Father Jake, you say that the bishop’s comments are “most unfortunate.” This choice of words implies that his comments are open for interpretation and therefore gray. How do you interpret his words so that I may understand because right now my heart and mind are closed.

    I either believe or I don’t believe. That is black and white, not gray. Christianity and Islam are both monotheistic religions. Again, I do not see any gray. If I am christian, I cannot believe in Mohammed and if I am muslim, I cannot believe that Jesus is divine. In what way is this open for interpretation? I cannot, in my heart, interpret his words as anything but supportive for Rev. Redding right now.

    As a parent in the USA, I do not want my child taught english by a person who does not speak and write english fluently (makes educating my child very difficult here). I have grave concerns that neither Rev. Redding nor Bishop Warner can lead me in my belief to Christ as Rev. Redding cannot be considered a christian as she is not monotheistic and Bishop Warner has not condemned this. Please, if I am wrong, I would like to know where my logic is faulty.

  43. Philip Snyder says:

    I do not condemn the Bishop. I condemn his reported response both in the Diocesan newsletter and in the newspaper article. He’s had a while to clear up any perceived errors in reporting. I am not aware of any corrections coming out of his office.

    I do not condemn Ms Redding. I condemn her assertion that one can be a good muslim and, at the same time, be a Christian priest.

    Fr. Jake. We reasserters do not block the door. We only warn that the door that Ms Redding is pointing to is at best flawed and at worst the wrong way. I only know of one door to union with God – Jesus Christ. I only know one way to the Father – Jesus Christ. I only know one Truth – Jesus Christ. I do know know Mohammed as the way or the truth or the door. He may lead to the Father, I don’t know. I do know that Jesus does and if Mohammed says that Jesus isn’t Lord, then Mohammed does not have the fullness of truth in Him. I will only follow the one who has the fullness of truth.

    How about you?

    Phil Snyder

  44. Cousin Vinnie says:

    The feeding frenzy about this story betrays what it is really all about; find one example of a clergy person who is struggling with her faith, and make much about it, as more evidence that those who disagree with you are going to hell in a handbasket.

    It’s not just one example, Fr. Jake. It is one example that recently made the news. Nor is it limited to the confused priestess. She was responsible for formation of faith in her diocese. Her story was published and celebrated by the diocese’s official press. Her bishop is down with her incompatible beliefs. So, you have at aleast an entire diocese that is corrupted. And the response from 815 cannot be detected above the sound of crickets chirping. No lawsuits, no visits from the 815 enforcers, no statements of “Grave Concern” such as the church regularly issues on things like the national budget and immigration. Nothing.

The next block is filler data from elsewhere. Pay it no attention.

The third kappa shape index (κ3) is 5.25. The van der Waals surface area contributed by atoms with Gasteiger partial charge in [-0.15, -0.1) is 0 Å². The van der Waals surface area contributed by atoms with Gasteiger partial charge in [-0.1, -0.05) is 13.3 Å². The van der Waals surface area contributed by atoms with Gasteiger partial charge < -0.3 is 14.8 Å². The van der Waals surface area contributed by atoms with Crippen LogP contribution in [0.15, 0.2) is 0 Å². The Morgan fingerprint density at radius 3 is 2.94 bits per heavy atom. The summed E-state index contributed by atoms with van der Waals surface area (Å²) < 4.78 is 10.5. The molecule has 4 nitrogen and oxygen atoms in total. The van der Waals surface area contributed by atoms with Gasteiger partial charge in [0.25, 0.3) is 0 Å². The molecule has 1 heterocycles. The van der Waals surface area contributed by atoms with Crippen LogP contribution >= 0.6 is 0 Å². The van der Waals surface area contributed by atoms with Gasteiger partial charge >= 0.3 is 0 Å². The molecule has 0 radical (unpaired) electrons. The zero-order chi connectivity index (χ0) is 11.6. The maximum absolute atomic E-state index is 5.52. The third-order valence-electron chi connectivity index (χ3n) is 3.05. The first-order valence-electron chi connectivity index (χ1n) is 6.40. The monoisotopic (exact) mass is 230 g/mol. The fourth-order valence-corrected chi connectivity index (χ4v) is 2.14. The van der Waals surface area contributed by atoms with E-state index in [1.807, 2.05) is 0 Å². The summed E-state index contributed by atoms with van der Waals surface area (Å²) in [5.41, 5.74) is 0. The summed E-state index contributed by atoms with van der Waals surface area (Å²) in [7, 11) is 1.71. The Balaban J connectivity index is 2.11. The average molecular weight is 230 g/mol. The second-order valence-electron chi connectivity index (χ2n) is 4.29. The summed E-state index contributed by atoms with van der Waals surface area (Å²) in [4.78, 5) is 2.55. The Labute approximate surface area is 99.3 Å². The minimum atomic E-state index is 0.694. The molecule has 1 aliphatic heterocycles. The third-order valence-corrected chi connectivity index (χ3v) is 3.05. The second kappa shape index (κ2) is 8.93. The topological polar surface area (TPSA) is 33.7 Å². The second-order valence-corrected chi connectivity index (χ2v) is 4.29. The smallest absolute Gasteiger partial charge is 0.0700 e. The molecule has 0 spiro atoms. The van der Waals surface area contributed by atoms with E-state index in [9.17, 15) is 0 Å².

And, besides, what is wrong with witchhunts among the clergy? The Episcopal church has had self-professed witches wearing the collar before. The church won’t discipline them — at least not until they are publicly flushed by some orthodox Anglican setters.

  45. azusa says:

    # 23: ‘FrJake’, you need to read more carefully. I didn’t refer to your character, only your theology. You are proud to banner your website as ‘the musings of an eccentric and sometimes heretical Episcopal priest’, and I take you at your word. This is a prayer you wrote and commend (in a piece attacking biblical, i.e., Jesus’s, language for God):
    “Our Mother, who art in heaven, softly calling our names in the darkness. God the Creator giving birth to all creation, nurturing and sustaining Her creation, and expressing an inclusive love for all of creation. I think our world needs this metaphor for God right now. One who creates, nurtures and sustains.”
    I can’t find any of this faux gnostic slush in the Catholic creeds, so I think you must have made it up.

  46. Irenaeus says:

    “Nor will I ignore the harsh condemnation of a member of the clergy who is having a difficult time.” —Fr. Jake [#36]

    That’s right. If it’s an orthodox priest, Jake will pile on with a vengeance.

    BTW, did Jake ever come to the defense of Fr. Mark Hansen? Or orthodox priests fired right after their spouses died?

    _ _ _ _ _ _ _ _ _ _ _ _ _

    “You have no right to block the door of the kingdom for others with your self-righteous indignation, especially when it is nothing more than a ploy to further your cause.”

    So much to fisk, so little time:

    — Does criticizing one misguided revisionist priest (and her post-apostasy priviliges) really “block the door of the kingdom”?

    — Since when does Jake care which door or which kingdom? Aren’t all doors equally valid?

    — And why exclude queendoms?